With a substantial publishing history, she is also co-editor of the seminal textbook for midwives, the Myles Textbook for Midwives, which is sold in over 75 countries and has been adapted for use in Sub-Saharan Africa and translated into Korean.

Professor Marshall said: “We are starting something that is unique to the midwifery and nursing professions and to Leicester. The University has a great deal to support the development of these new programmes. This will complement our own knowledge and expertise of facilitating the learning of others that has been acquired over the years and in other institutions to be ultimately able to make our own mark in Leicester.

“The midwifery and nursing professions need leaders who have vision, are articulate and get their voice heard at the highest level. Our programmes plan to prepare the next generation of midwives and nurses to do just that.”

Professor Philip Baker, Head of the College of Life Sciences, said: “We are looking to train the nursing and midwifery leaders of the future, and this innovative partnership between the University of Leicester and our NHS colleagues will produce two courses which will appeal to the brightest and best nursing and midwifery students.  We are fully committed to interprofessional learning – so students will be taught alongside medical students and other healthcare professionals.  Through the university-NHS partnership, there will not only be a job at the end of the course – but the potential for accelerated career progression.”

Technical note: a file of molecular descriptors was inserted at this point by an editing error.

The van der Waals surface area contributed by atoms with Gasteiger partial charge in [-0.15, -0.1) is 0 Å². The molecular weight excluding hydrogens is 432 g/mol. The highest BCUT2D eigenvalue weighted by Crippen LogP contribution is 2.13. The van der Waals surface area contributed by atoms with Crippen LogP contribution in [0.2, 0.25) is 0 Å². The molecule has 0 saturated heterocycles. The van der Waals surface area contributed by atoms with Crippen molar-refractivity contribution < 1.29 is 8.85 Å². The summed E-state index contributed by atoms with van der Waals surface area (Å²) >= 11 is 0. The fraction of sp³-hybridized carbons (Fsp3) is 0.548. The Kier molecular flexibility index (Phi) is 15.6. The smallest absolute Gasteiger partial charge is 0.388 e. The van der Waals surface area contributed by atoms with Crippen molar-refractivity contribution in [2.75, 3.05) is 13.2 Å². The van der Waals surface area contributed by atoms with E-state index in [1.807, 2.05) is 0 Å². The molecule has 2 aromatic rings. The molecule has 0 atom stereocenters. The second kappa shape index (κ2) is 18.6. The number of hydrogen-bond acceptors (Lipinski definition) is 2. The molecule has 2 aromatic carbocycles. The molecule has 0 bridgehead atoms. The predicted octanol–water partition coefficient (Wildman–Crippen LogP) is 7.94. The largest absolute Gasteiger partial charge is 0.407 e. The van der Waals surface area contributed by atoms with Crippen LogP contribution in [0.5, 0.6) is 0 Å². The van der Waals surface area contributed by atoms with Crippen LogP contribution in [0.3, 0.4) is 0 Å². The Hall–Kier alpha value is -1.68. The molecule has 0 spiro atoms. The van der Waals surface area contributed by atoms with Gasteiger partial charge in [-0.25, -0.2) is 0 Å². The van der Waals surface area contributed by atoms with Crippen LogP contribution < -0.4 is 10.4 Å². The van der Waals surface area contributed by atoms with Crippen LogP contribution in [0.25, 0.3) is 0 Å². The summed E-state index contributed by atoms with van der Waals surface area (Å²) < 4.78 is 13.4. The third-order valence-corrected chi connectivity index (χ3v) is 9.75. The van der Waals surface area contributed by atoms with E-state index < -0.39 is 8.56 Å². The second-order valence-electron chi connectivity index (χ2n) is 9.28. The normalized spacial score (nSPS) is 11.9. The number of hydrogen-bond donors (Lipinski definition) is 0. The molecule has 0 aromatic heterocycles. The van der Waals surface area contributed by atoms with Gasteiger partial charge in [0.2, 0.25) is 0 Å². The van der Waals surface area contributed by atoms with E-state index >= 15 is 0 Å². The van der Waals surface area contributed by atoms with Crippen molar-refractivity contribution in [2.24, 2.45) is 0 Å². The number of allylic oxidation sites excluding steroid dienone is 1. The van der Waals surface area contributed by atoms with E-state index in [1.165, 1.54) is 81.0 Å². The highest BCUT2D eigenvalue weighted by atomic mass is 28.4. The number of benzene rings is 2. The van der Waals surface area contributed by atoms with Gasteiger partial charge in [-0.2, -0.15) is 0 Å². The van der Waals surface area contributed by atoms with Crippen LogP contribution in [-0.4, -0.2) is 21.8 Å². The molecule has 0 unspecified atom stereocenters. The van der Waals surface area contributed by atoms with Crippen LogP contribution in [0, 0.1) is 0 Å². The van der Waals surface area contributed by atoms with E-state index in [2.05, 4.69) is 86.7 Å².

Chief Nurse Professor Adrian Childs from Leicestershire Partnership Trust said: “Developing an innovative set of programmes that provide future leaders of nursing and midwifery is an important step for delivering high quality care for the people of Leicester, Leicestershire and Rutland. We are delighted to extend our partnership with the University of Leicester whose Medical School we already work closely with.”

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SOURCE:  University of Leicester